Avengers: Age of Ultron (2015)

Written & Directed by Joss Whedon

Marvel #11

At this point, 11 films into the Marvel Cinematic Universe, I really must say that I’m largely surprised by how little I remember about the specifics of these films. Given, they’re not ones I’ve seen time and time again like so many of my favorites films, especially action films. But having seen them upon their initial release, and it being recent relatively speaking, the details of each eluding me is a bit of a mystery, especially as someone who largely defends the franchise as a successful, entertaining series of film worthwhile. I’ve covered it at length, but this largely has to be due to their overall mediocrity, right? But that they somehow build together into something more over time where eventually its such a renowned franchise that great filmmakers actually get a crack at putting their touch on the formula? Well, Joss Whedon returns to the Avengers series specifically, and the results are much better than his first outing, but still lagging behind the recent successes of Winter Soldier and Guardians.

I wonder if any of that has to do with the completely bonkers cast of characters having to come together as a nondescript ensemble. After the digressions of SHIELD in both The Avengers and Captain America: The Winter Soldier, Tony Stark (Robert Downey Jr.) pleads with Bruce Banner (Mark Ruffalo) to help him harness the power of Loki’s sceptre to enhance his JARVIS AI to build an army of Iron Legion to help protect the planet. When the experiment goes horribly wrong, Ultron (James Spader) is born, vowing to protect the planet by destroying humanity, which after 2020 so far, I can’t say I blame him. The Avengers (Chris Evans, Chris Hemsworth, Scarlett Johansson, Jeremy Renner, Don Cheadle) must assemble to fend off Ultron, who has called upon Hydra-created baddies Quicksilver (Aaron Taylor-Johnson) and Scarlet Witch (Elizabeth Olsen) to help carry out his plan.

What immediately strikes me about this movie is the fact that the villain is of Stark’s own creation. He literally, in all of his ignorance, built the bad guy that all of them had to then fight off. Time and again Stark has done this and what really hit me this time was how he basically went behind everyone’s backs to do it, and then did it again to create Vision (Paul Bettany). Vision is awesome, and I’m glad he’s a character, but Stark really thinks the solution to his AI villain is to create another AI instance? Pretty shaky and arrogant logic if you ask me and even more reason to dislike the character of Stark. He assumes he knows best, even against the pleading of his peers in some instances. Which also, I don’t for a second believe Banner would willfully help Stark in creating Ultron. He knows better.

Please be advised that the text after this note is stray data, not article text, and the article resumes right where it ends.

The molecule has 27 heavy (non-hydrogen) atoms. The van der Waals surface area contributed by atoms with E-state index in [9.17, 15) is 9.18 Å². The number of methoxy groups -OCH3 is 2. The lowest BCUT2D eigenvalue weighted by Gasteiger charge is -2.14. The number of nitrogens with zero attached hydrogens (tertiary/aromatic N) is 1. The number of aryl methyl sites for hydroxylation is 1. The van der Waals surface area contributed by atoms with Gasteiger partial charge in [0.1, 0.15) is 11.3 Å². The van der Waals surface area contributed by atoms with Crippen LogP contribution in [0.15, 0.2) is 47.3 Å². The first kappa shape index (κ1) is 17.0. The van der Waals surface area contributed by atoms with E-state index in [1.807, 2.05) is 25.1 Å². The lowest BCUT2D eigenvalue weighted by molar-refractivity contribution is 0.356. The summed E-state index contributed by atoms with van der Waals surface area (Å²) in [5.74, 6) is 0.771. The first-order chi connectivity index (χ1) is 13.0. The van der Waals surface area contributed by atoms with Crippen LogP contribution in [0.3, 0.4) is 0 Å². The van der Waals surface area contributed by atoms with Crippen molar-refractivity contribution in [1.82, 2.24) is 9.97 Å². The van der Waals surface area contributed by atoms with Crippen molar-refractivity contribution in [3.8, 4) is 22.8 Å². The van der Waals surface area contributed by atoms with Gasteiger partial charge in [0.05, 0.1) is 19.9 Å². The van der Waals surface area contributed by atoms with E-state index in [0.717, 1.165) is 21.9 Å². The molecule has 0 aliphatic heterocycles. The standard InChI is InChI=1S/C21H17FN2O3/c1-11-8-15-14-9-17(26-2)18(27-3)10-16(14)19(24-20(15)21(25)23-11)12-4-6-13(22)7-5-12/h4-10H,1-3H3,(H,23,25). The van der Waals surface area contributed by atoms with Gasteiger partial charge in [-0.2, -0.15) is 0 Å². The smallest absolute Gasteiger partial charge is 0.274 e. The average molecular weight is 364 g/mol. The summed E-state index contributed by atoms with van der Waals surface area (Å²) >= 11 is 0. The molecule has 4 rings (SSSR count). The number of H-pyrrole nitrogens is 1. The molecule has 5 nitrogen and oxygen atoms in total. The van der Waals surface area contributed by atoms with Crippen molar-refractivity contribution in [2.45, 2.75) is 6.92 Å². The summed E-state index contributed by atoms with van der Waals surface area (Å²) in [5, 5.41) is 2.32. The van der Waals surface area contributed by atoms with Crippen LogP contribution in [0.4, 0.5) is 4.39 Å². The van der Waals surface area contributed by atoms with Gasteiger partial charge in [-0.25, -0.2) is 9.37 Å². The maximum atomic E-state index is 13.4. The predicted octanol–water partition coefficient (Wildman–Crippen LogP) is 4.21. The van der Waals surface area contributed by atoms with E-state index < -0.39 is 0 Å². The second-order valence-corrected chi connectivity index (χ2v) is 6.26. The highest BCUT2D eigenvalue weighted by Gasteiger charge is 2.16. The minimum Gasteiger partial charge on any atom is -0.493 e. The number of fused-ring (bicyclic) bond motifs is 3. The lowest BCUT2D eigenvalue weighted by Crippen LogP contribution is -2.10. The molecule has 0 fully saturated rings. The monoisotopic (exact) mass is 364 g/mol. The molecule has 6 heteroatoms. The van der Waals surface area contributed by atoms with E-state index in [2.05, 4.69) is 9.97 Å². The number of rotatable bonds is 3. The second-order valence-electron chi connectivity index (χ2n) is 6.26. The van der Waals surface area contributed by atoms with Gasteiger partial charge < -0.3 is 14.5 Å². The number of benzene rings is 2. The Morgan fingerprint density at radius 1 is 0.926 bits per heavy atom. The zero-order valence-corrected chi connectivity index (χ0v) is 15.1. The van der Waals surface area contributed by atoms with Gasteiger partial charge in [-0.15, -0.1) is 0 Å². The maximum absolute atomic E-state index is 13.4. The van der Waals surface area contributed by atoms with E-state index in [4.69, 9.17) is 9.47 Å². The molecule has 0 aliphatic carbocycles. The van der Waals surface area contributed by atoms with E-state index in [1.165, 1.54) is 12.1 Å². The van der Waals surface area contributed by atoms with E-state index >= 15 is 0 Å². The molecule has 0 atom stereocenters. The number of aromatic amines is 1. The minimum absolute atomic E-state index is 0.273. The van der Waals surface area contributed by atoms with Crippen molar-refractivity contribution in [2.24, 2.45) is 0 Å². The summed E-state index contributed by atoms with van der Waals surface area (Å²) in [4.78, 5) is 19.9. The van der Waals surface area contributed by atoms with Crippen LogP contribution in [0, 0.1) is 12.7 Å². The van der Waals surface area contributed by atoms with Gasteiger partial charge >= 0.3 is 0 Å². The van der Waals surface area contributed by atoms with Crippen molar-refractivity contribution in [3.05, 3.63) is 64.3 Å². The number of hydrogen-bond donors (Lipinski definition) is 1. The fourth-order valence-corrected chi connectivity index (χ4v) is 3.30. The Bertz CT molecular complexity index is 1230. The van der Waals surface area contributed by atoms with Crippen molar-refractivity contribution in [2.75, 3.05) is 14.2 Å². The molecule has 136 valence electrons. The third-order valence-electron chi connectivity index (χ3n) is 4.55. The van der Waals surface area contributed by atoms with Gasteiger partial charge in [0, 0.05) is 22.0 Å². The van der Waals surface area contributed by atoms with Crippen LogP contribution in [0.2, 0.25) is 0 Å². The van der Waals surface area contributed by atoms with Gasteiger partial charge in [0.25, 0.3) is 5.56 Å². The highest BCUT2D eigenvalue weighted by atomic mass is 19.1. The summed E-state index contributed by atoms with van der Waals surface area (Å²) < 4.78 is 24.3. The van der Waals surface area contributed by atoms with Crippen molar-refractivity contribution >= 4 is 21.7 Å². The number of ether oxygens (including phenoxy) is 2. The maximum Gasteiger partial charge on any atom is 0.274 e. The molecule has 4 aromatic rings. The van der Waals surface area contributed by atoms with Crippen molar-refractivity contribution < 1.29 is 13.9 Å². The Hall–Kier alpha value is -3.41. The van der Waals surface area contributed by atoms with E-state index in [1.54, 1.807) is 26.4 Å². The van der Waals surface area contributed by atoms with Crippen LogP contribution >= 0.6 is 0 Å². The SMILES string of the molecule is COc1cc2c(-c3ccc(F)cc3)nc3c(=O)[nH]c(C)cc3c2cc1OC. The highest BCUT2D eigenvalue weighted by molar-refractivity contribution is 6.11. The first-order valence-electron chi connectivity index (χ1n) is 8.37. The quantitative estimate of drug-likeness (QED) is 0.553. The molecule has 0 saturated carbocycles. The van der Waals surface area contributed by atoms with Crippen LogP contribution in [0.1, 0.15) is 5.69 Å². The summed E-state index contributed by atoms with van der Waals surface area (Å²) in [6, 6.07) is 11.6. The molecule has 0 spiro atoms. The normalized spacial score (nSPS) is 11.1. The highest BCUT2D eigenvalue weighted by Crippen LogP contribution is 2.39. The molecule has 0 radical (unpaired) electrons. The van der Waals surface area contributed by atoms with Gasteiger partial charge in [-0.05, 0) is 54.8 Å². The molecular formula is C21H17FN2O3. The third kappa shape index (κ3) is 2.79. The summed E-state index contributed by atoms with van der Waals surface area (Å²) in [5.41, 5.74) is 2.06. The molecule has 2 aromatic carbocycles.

But with all that said, once you get past Stark setting the stage for the evil to unfold, it’s a pretty good film. It’s especially satisfying seeing the cast interact with each other in this outing. Particularly, the party scene where they all give Mjolnir (Thor’s Hammer) a go is very funny, and a great bonding moment between the team we haven’t had to time to explore yet. In a way, this whole movie is an opportunity to slow down and spend time with the Avengers and explore their humanity. We get the Banner/Romanoff romance and few very nice moments between them, we get to see behind the curtain of Clint’s life and the sacrifices he makes to be an Avenger, his friendship with Nat. These are small, quiet, human moments we’ve largely been lacking to this point in the franchise as we’ve bulled straight ahead to see the superpowers and how they can fend off the baddies in the coolest ways possible. It makes the film run a little longer than any before it, but the scenes are essential to being able relate to our heroes on a true human basis.

The humanity also sets up well against the AI driven motivations of Ultron, creating a nice, clear dichotomy of good and evil. We also get introduced to two new, interesting characters in the Maximoff twins (Taylor-Johnson and Olsen). And I think their ultimate conversion to the side of the Avengers further highlights that humanity. They are dead set against Stark (and for good reason and honesty who could blame them), but when they see what Ultron is planning, their opportunity to break away from both Hydra and Ultron, we get to see how the human psyche can be damaged, influenced by horrific events, motivated by evil, but also brought to the light of humanity when their vision is cleared of hate. It’s really a surprisingly effective entry after the mess of Whedon’s first Avengers movie, but I was pleasantly impressed. It doesn’t slap as hard as Guardians and isn’t as narratively taut as The Winter Soldier, but it’s further extension of the growing momentum of quality within the Marvel Cinematic Universe.

Rating: 3 out of 5.

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